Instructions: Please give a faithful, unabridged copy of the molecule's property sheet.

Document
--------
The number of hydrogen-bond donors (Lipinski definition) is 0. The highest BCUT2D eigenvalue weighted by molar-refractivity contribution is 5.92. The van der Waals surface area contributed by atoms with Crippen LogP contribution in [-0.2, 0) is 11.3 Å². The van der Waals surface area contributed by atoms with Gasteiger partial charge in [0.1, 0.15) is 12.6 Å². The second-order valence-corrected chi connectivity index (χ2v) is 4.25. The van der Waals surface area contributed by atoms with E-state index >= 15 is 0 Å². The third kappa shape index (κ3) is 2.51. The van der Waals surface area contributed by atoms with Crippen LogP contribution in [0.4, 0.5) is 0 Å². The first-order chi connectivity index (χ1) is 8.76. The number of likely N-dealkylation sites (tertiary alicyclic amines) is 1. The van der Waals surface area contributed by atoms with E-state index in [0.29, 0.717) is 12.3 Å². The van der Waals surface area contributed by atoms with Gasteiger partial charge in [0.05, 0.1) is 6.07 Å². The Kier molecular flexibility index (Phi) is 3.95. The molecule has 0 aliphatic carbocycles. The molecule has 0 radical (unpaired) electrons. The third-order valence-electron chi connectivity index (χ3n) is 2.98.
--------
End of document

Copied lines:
The number of hydrogen-bond donors (Lipinski definition) is 0. The highest BCUT2D eigenvalue weighted by molar-refractivity contribution is 5.92. The van der Waals surface area contributed by atoms with Crippen LogP contribution in [-0.2, 0) is 11.3 Å². The van der Waals surface area contributed by atoms with Gasteiger partial charge in [0.1, 0.15) is 12.6 Å². The second-order valence-corrected chi connectivity index (χ2v) is 4.25. The van der Waals surface area contributed by atoms with E-state index >= 15 is 0 Å². The third kappa shape index (κ3) is 2.51. The van der Waals surface area contributed by atoms with Crippen LogP contribution in [0.4, 0.5) is 0 Å². The first-order chi connectivity index (χ1) is 8.76. The number of likely N-dealkylation sites (tertiary alicyclic amines) is 1. The van der Waals surface area contributed by atoms with E-state index in [0.29, 0.717) is 12.3 Å². The van der Waals surface area contributed by atoms with Gasteiger partial charge in [0.05, 0.1) is 6.07 Å². The Kier molecular flexibility index (Phi) is 3.95. The molecule has 0 aliphatic carbocycles. The molecule has 0 radical (unpaired) electrons. The third-order valence-electron chi connectivity index (χ3n) is 2.98.